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Cambridge: The UK’s answer to Silicon Valley?

Robyn Evans blog
By Robyn Evans
20 July 2023
Technology, Media & Telecomms
politics and planning

A Sunday Times article suggesting that the UK Government is looking at plans to turn Cambridge into the ‘Silicon Valley of Europe’ has attracted widespread national attention in recent weeks. 

The paper reported that the Department for Levelling Up, Housing and Communities’ (DLUHC) plans involved identifying land in Cambridgeshire to build new business parks, laboratories, science hubs and new homes. The overall project, which is apparently being referred to as ‘Cambridge 2040’, forms a major part of a blueprint to fix England's housing crisis, whilst also aiming to boost the UK's competitiveness in life sciences and technology.    

Under Housing Secretary Michael Gove’s apparent plans for the city, 250,000 new homes would be built in Cambridge over the course of two decades. The new properties are expected to be built sympathetically towards local architecture, and the newspaper has reported that new rail lines, along with a tram or bus network, are also being discussed to help aid the expansion.  

Whilst there is not much more in the way of detail at present, a government spokesperson did not deny that the reported plans are being considered when questioned this week, stating that “the government is determined to help more young families own a home of their own, working with local communities to build more of the right homes in the right places.” 

The rumoured project has been met with trepidation since the article was published. Responding to the speculation, Cambridge City Council said it had "not been consulted" on the ideas and "would expect to be fully engaged in any proposals and the decision-making regarding the future of our city." Cambridge City Council and South Cambridgeshire District Council are currently developing their new joint Local Plan, which would see around 50,000 new homes built across the two areas by 2041. Local environmental groups have been critical of Cambridge 2040, which would expand upon these existing housing plans.  

One source was reported by the Sunday Times as saying the project would be like putting the city’s local plan “on steroids”. Questions are already being posed about how such rapid expansion in Cambridge could be achieved given that the Environment Agency has already flagged the issue of water shortages in response to the Council’s plans. Many will argue that rather than developing further plans for house building at this moment in time, it would be better for the government to address the water requirements for the housing commitments in the Local Plan.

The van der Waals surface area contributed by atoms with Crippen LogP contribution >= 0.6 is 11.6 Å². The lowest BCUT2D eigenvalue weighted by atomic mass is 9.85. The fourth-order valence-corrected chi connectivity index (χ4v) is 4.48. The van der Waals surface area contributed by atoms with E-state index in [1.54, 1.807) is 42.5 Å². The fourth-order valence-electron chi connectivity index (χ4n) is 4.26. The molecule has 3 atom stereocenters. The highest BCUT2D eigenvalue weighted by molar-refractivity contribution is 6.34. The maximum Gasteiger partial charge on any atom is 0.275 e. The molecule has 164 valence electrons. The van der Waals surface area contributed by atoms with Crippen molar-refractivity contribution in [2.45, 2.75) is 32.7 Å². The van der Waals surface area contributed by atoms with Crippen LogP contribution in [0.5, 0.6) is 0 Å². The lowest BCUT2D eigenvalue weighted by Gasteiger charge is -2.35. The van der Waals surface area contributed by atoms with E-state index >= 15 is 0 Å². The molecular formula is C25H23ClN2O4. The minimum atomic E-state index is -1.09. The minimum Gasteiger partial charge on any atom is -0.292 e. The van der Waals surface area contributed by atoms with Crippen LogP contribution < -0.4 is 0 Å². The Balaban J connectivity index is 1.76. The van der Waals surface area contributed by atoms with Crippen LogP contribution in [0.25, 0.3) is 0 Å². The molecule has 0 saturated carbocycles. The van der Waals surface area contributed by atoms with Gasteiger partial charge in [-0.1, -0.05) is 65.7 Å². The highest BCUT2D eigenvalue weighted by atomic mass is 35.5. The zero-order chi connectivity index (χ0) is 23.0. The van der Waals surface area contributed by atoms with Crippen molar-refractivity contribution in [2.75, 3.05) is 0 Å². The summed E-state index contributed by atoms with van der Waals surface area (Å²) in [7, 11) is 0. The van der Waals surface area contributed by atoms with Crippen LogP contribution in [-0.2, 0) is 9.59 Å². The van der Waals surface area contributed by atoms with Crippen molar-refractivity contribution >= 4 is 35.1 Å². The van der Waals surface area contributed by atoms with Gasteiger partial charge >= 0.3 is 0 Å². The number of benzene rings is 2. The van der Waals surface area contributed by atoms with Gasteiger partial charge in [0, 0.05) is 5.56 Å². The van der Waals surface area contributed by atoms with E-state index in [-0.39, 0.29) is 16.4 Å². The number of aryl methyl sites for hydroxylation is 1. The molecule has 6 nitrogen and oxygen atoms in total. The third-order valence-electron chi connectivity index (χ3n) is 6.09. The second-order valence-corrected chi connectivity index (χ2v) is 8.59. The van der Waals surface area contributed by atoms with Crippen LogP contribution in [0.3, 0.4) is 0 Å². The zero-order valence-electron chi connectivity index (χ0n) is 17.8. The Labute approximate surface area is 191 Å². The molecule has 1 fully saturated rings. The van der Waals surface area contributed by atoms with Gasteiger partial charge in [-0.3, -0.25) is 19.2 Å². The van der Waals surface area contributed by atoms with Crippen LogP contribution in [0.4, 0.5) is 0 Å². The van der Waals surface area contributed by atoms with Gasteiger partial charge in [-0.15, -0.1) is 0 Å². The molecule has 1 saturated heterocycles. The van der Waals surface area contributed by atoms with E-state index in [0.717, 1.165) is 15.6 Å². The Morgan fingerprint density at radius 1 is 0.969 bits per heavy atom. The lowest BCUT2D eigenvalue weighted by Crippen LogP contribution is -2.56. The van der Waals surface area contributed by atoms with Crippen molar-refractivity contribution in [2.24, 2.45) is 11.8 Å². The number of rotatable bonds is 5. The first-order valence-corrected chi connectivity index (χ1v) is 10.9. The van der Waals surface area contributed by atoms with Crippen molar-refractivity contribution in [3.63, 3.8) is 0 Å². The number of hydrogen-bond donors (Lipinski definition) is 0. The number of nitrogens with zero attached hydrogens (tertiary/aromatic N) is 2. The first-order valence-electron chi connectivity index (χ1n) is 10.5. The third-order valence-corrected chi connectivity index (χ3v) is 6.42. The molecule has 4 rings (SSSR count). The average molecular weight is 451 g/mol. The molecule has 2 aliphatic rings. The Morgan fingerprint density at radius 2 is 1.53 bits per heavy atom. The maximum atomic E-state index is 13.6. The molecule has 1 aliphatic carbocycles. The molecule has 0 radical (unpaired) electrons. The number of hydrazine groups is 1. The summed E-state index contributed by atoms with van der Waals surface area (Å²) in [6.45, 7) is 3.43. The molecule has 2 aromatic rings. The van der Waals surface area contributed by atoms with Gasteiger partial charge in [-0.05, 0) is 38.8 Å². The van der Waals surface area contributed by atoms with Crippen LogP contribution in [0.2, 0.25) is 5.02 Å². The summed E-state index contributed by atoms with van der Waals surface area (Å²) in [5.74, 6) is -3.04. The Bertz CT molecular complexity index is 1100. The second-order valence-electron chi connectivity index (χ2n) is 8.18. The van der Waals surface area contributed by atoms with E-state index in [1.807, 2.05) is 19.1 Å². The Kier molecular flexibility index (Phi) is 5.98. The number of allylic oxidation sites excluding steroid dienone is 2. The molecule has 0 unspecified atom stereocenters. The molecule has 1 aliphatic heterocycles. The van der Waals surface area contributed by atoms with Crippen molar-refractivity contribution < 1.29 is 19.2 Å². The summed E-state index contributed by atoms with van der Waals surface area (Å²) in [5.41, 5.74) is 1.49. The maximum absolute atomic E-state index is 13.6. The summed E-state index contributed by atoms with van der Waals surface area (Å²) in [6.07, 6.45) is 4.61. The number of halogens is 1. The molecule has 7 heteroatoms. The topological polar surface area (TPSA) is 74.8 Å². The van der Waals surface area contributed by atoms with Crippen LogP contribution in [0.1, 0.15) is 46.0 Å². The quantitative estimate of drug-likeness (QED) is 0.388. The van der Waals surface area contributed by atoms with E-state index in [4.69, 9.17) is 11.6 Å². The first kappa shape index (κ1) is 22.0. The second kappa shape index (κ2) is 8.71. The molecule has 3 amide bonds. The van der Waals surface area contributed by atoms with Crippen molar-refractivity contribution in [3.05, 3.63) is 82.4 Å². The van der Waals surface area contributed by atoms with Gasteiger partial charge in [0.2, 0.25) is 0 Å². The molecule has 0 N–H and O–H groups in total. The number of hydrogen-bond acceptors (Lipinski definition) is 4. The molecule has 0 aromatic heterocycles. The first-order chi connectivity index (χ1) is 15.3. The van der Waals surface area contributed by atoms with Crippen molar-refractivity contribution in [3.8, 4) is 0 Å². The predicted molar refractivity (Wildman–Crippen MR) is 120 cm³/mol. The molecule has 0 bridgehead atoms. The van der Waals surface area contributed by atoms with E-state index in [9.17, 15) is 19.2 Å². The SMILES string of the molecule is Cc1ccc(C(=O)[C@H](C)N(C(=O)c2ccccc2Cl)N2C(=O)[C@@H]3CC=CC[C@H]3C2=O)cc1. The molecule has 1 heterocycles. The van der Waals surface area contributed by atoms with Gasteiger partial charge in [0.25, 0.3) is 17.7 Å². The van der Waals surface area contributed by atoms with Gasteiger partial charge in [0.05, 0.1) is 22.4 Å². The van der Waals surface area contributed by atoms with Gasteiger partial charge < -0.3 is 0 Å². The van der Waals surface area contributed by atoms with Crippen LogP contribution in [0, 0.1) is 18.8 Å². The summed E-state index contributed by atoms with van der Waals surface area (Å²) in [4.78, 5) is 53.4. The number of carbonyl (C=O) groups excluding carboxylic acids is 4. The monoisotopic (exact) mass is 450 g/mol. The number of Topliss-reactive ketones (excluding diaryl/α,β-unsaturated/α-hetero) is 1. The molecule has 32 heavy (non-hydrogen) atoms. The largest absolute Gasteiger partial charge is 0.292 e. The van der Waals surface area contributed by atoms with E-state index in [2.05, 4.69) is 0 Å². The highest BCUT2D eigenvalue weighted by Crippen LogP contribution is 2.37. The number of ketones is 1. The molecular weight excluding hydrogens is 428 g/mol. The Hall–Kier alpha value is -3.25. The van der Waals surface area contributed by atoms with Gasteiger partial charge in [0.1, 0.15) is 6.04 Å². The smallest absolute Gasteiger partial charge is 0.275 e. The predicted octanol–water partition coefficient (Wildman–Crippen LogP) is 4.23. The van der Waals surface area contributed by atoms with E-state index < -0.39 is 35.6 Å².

Already labelled 'Silicon Fen' by some experts after many businesses moved to Cambridge in the late 90s, several businesses based in the city have cautiously welcomed Gove’s proposals. However, as one of the most expensive places to live in the UK (only London is less affordable than Cambridge in terms of buying a home, relative to local pay) many agree that that the cost of housing in Cambridge needs to be addressed in order to be able to attract the best young talent.  

Cambridge 2040 is described as being at concept stage, meaning the plans could yet get watered down or may well never materialise at all. We only have to look at the much talked about Oxford-Cambridge Arc as an example of a project that has struggled to move beyond this stage.  

So, will Cambridge become the latest in the long list of places to have briefly held the title of the ‘next Silicon Valley’? There’s no doubt that Cambridgeshire and its surrounding area has a key role to play in developing the country’s science and tech credentials, but there is currently very little detail on how the Government intends to start this plan and whether it will form part of a broader industrial strategy for the UK.  

What is clear is that a project as ambitious as Cambridge 2040 would require a strategic approach, with clear support and funding from central government. It is also likely to mean significant changes to existing local plans and would be dependent on constructive relationships between the public and private sectors.  

A balance would also need to be struck to ensure the project attracts big business whilst not compromising the parts of Cambridge that make it so attractive to many, such as its countryside and beautiful historic buildings. To fully realise a project of this scale, I suspect we may well be looking a little further beyond 2040.